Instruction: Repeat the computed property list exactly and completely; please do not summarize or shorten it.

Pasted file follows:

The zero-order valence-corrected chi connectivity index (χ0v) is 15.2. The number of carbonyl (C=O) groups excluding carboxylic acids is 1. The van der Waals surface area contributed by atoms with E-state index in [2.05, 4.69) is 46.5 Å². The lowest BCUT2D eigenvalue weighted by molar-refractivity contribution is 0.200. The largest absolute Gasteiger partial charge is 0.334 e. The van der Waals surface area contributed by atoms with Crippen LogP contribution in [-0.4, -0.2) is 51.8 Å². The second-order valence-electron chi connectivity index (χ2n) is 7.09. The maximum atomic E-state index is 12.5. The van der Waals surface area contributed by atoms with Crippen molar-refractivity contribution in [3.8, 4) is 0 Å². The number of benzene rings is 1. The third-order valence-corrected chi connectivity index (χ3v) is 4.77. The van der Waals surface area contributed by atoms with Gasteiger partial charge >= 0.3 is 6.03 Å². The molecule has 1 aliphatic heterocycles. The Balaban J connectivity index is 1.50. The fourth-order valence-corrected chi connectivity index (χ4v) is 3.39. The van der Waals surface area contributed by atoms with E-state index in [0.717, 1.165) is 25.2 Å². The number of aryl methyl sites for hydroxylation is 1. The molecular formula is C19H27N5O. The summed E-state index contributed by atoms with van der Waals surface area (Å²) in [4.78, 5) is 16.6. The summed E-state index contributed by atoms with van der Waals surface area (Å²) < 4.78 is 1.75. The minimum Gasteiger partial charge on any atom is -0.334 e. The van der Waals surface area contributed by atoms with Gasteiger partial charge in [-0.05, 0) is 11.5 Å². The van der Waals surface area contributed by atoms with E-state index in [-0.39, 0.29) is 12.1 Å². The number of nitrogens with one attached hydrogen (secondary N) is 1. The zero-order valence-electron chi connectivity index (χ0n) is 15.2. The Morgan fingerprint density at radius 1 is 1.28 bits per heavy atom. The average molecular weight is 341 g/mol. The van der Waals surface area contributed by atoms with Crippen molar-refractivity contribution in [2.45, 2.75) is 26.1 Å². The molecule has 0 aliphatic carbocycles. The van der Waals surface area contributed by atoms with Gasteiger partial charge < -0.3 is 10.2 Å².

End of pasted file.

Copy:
The zero-order valence-corrected chi connectivity index (χ0v) is 15.2. The number of carbonyl (C=O) groups excluding carboxylic acids is 1. The van der Waals surface area contributed by atoms with E-state index in [2.05, 4.69) is 46.5 Å². The lowest BCUT2D eigenvalue weighted by molar-refractivity contribution is 0.200. The largest absolute Gasteiger partial charge is 0.334 e. The van der Waals surface area contributed by atoms with Crippen LogP contribution in [-0.4, -0.2) is 51.8 Å². The second-order valence-electron chi connectivity index (χ2n) is 7.09. The maximum atomic E-state index is 12.5. The van der Waals surface area contributed by atoms with Crippen molar-refractivity contribution in [3.8, 4) is 0 Å². The number of benzene rings is 1. The third-order valence-corrected chi connectivity index (χ3v) is 4.77. The van der Waals surface area contributed by atoms with Gasteiger partial charge >= 0.3 is 6.03 Å². The molecule has 1 aliphatic heterocycles. The Balaban J connectivity index is 1.50. The fourth-order valence-corrected chi connectivity index (χ4v) is 3.39. The van der Waals surface area contributed by atoms with E-state index in [0.717, 1.165) is 25.2 Å². The number of aryl methyl sites for hydroxylation is 1. The molecular formula is C19H27N5O. The summed E-state index contributed by atoms with van der Waals surface area (Å²) in [4.78, 5) is 16.6. The summed E-state index contributed by atoms with van der Waals surface area (Å²) < 4.78 is 1.75. The minimum Gasteiger partial charge on any atom is -0.334 e. The van der Waals surface area contributed by atoms with Gasteiger partial charge in [-0.05, 0) is 11.5 Å². The van der Waals surface area contributed by atoms with E-state index in [-0.39, 0.29) is 12.1 Å². The number of nitrogens with one attached hydrogen (secondary N) is 1. The zero-order valence-electron chi connectivity index (χ0n) is 15.2. The Morgan fingerprint density at radius 1 is 1.28 bits per heavy atom. The average molecular weight is 341 g/mol. The van der Waals surface area contributed by atoms with Crippen molar-refractivity contribution in [2.45, 2.75) is 26.1 Å². The molecule has 0 aliphatic carbocycles. The van der Waals surface area contributed by atoms with Gasteiger partial charge < -0.3 is 10.2 Å².